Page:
In Support of New Plays... on Broadway

My friends are never very excited about new plays. What isand why did celebrities want to be in it? Isan atmospheric production where they treat us like we're in a resort?
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My friends are never very excited about new plays. What is The Realistic Joneses and why did celebrities want to be in it? Is Casa Valentina an atmospheric production where they treat us like we're in a resort?

These are serious questions I receive. But, let me tell you something, I'm always excited to see new plays, especially on Broadway, where their appearance is not all that common. This April has four of them: The Realistic Joneses, Act One, The Velocity of Autumn and Casa Valentina. Two have opened to mostly positive reviews, two are still to open. You should go support them, at least one of them. (The Cripple of Inishmaan also opened this month to mostly positive reviews, and many people, people who aren't me, think that should be considered a new play in terms of Tony consideration. I welcome you seeing that as well, though I am not considering it new for these purposes.)

Let me tell you -- it's not easy to get investors to invest in a play on Broadway unless it has Julia Roberts, or the like, in it. I have unfortunately not seen All The Way, which opened in March, but I tip my proverbial hat (not a real one, I'm not Pharrell Williams) to Jeffrey Richards, Louise Gund, Jerry Frankel, Stephanie P. McClelland, Double Gemini Productions, Rebecca Gold, Scott M. Delman, Barbara Freitag, Harvey Weinstein, Gene Korf, William Berlind, Luigi Caiola, Gutterman Chernoff, Jam Theatricals, Gabrielle Palitz, Cheryl Wiesenfeld and Will Trice, Rob Hinderliter & Dominick LaRuffa, Jr., Michael Crea and PJ Miller for presenting a play with so many people in it. Yes, Bryan Cranston comes with a built-in fan base, but it was still risky to produce commercially a straight history play with 20 people onstage.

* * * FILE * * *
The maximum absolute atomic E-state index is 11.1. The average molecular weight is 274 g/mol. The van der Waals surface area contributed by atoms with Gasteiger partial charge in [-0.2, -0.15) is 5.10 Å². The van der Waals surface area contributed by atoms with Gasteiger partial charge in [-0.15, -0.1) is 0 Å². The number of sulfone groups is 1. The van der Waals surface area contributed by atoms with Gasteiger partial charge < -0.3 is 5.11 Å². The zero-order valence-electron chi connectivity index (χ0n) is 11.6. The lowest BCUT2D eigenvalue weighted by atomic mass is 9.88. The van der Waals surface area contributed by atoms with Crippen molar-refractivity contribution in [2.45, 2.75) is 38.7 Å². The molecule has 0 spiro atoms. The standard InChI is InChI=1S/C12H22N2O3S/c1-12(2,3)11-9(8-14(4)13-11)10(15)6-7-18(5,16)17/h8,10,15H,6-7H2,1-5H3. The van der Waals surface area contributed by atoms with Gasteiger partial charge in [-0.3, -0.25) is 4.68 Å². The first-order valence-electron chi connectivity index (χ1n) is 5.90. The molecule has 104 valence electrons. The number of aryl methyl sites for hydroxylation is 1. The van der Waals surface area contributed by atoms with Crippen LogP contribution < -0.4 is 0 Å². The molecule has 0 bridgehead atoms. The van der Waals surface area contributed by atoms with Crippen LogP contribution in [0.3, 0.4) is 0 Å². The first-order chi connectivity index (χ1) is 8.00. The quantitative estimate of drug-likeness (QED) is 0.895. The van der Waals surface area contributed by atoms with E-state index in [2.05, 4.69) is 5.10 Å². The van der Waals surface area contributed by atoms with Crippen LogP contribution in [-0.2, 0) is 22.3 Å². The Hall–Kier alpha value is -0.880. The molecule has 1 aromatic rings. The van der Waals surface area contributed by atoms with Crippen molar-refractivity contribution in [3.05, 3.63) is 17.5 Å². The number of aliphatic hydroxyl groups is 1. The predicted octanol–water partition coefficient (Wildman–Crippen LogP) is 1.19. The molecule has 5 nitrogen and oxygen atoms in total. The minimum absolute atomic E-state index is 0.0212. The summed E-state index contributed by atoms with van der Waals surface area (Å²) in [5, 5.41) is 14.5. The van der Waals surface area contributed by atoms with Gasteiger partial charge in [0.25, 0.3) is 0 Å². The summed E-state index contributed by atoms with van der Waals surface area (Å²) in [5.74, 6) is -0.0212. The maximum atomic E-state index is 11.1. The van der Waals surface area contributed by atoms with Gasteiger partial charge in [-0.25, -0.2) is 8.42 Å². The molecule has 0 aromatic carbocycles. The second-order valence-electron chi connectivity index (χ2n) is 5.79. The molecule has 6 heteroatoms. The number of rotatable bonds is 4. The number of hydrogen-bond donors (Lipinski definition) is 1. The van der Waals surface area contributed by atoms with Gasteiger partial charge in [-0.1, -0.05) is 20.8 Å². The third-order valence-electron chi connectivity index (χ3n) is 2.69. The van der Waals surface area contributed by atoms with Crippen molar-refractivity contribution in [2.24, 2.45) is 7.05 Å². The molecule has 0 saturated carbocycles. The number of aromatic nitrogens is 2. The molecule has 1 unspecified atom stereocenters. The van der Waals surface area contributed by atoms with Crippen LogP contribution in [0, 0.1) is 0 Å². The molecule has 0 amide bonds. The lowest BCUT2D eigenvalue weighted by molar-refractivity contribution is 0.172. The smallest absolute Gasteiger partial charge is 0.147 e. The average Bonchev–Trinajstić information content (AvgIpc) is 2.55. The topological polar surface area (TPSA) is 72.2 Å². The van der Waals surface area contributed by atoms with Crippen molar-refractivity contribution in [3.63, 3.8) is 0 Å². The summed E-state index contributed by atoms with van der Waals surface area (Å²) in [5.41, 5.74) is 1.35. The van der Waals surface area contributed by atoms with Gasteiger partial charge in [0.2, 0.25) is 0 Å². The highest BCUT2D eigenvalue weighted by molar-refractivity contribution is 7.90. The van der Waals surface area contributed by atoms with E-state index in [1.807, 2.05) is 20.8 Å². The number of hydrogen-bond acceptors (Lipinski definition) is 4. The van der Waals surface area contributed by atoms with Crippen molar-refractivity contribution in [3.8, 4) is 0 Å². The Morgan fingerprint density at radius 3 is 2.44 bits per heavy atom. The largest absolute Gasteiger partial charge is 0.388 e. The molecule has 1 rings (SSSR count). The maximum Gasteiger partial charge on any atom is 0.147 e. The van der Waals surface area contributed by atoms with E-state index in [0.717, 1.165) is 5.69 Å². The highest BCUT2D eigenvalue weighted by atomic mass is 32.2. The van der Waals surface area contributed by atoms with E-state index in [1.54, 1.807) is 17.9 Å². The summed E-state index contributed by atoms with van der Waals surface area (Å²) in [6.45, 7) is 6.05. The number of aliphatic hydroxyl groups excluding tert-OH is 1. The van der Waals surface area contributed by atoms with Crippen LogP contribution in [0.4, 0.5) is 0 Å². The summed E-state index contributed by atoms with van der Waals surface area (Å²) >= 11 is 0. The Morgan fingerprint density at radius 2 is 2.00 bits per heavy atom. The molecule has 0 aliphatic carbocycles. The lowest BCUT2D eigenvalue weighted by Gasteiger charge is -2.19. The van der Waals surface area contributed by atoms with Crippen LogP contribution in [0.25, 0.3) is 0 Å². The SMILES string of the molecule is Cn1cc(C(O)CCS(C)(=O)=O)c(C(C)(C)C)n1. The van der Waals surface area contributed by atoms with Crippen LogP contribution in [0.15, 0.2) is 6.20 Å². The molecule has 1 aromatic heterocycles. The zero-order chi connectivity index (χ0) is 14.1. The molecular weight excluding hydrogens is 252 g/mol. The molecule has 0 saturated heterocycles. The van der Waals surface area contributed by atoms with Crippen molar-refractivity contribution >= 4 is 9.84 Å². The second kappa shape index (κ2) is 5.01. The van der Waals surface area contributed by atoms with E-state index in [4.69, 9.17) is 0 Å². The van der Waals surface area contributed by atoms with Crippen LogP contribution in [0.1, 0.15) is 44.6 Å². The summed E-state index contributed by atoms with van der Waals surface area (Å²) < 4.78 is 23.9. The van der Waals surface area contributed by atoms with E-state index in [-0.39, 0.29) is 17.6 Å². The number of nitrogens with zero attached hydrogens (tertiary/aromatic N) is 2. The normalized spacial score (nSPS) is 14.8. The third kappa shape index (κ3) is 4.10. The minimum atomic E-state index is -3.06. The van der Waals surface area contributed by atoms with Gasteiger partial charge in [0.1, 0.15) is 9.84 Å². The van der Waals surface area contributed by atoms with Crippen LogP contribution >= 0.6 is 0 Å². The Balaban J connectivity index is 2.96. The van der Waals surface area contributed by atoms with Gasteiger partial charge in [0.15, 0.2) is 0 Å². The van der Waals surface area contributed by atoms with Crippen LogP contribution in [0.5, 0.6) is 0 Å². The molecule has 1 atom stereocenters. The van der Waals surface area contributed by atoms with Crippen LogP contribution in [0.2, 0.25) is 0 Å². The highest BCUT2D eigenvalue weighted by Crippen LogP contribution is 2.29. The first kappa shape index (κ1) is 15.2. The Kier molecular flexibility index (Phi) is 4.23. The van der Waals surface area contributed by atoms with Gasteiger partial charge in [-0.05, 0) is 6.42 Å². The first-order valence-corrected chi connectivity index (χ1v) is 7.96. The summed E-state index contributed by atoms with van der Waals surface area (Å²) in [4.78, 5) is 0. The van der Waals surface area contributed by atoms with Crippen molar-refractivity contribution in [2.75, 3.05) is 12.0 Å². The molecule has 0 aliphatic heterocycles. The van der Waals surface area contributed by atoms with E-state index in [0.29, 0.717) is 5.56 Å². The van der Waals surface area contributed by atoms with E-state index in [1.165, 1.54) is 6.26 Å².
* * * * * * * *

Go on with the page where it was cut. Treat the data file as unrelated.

The thing is, we all need to see new plays. No one wants another revival of Waiting for Godot. Well, maybe five critics do, but most of us are done with it. The less we all support the new shows that are on now, the less producers will want to present new shows in the future. It's an obvious equation. Clearly you don't have to support every single new play just because it's a new play. But if you like plays, try to see one new one for each revival you see. If you can't afford full price tickets, look for a deal or grab rush tickets (if available). If you like what you see, spread the word.

In some ways, Broadway shows without stars or a popular brand name, work the way Lifebooker is supposed to work with regards to salon services. Producers offer deals to fill seats, sure, but they also offer them in the hopes that you will come back or you'll recommend that someone else come. Now, I am not saying you can easily go to a Broadway show for the price of a manicure. Maybe hair highlights, but not a manicure. What I am saying is, if you can possible afford it, take a chance on a new play. Support tomorrow's revivals today.

All of these new plays are currently running on Broadway:

All The Way by Robert Schenkkan, which opened March 6 at the Neil Simon Theatre

Mothers and Sons by Terrence McNally, which opened March 24 at the John Golden Theatre

The Realistic Joneses by Will Eno, which opened April 6 at the Lyceum Theatre

Act One by James Lapine, from the autobiography by Moss Hart, which opened at the Vivian Beaumont Theatre on April 17

The Velocity of Autumn by Eric Coble, opening April 21 at the Booth Theatre

Casa Valentina by Harvey Fierstein, opening April 23 at the Samuel J. Friedman Theatre (which I always call the Biltmore)

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